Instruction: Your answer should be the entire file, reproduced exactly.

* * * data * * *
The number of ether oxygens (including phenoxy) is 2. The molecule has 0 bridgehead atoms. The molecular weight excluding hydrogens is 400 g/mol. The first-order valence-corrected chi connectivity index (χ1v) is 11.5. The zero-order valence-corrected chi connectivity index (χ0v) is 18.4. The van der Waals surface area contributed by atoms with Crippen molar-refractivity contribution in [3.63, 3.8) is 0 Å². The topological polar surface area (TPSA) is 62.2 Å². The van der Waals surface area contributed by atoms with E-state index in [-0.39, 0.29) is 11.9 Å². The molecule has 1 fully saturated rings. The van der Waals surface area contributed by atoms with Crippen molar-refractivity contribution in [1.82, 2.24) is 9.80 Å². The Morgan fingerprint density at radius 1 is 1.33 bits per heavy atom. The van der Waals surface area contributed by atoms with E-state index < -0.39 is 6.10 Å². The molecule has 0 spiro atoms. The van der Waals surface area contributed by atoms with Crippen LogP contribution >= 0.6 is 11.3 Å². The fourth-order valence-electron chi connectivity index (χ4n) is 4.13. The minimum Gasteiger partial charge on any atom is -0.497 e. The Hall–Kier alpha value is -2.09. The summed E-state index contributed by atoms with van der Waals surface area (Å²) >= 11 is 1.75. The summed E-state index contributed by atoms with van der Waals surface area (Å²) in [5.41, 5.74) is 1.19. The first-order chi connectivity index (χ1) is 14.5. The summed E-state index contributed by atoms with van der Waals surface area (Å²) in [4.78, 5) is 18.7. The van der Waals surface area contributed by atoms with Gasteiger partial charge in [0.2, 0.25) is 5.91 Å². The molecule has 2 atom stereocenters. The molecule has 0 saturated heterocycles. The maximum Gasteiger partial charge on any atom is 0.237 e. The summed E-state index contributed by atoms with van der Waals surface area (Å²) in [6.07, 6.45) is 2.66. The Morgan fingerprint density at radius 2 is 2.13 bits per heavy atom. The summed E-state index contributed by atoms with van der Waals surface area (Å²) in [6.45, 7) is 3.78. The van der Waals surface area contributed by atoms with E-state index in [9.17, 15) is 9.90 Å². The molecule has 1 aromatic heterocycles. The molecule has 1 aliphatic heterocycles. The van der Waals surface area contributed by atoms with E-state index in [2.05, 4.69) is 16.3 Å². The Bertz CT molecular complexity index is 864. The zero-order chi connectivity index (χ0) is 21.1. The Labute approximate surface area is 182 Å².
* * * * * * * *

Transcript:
The number of ether oxygens (including phenoxy) is 2. The molecule has 0 bridgehead atoms. The molecular weight excluding hydrogens is 400 g/mol. The first-order valence-corrected chi connectivity index (χ1v) is 11.5. The zero-order valence-corrected chi connectivity index (χ0v) is 18.4. The van der Waals surface area contributed by atoms with Crippen molar-refractivity contribution in [3.63, 3.8) is 0 Å². The topological polar surface area (TPSA) is 62.2 Å². The van der Waals surface area contributed by atoms with E-state index in [-0.39, 0.29) is 11.9 Å². The molecule has 1 fully saturated rings. The van der Waals surface area contributed by atoms with Crippen molar-refractivity contribution in [1.82, 2.24) is 9.80 Å². The Morgan fingerprint density at radius 1 is 1.33 bits per heavy atom. The van der Waals surface area contributed by atoms with E-state index < -0.39 is 6.10 Å². The molecule has 0 spiro atoms. The van der Waals surface area contributed by atoms with Crippen LogP contribution >= 0.6 is 11.3 Å². The fourth-order valence-electron chi connectivity index (χ4n) is 4.13. The minimum Gasteiger partial charge on any atom is -0.497 e. The Hall–Kier alpha value is -2.09. The summed E-state index contributed by atoms with van der Waals surface area (Å²) >= 11 is 1.75. The summed E-state index contributed by atoms with van der Waals surface area (Å²) in [5.41, 5.74) is 1.19. The first-order chi connectivity index (χ1) is 14.5. The summed E-state index contributed by atoms with van der Waals surface area (Å²) in [4.78, 5) is 18.7. The van der Waals surface area contributed by atoms with Gasteiger partial charge in [0.2, 0.25) is 5.91 Å². The molecule has 2 atom stereocenters. The molecule has 0 saturated heterocycles. The maximum Gasteiger partial charge on any atom is 0.237 e. The summed E-state index contributed by atoms with van der Waals surface area (Å²) in [6.07, 6.45) is 2.66. The Morgan fingerprint density at radius 2 is 2.13 bits per heavy atom. The summed E-state index contributed by atoms with van der Waals surface area (Å²) in [6.45, 7) is 3.78. The van der Waals surface area contributed by atoms with E-state index in [9.17, 15) is 9.90 Å². The molecule has 1 aromatic heterocycles. The molecule has 1 aliphatic heterocycles. The van der Waals surface area contributed by atoms with E-state index in [2.05, 4.69) is 16.3 Å². The Bertz CT molecular complexity index is 864. The zero-order chi connectivity index (χ0) is 21.1. The Labute approximate surface area is 182 Å².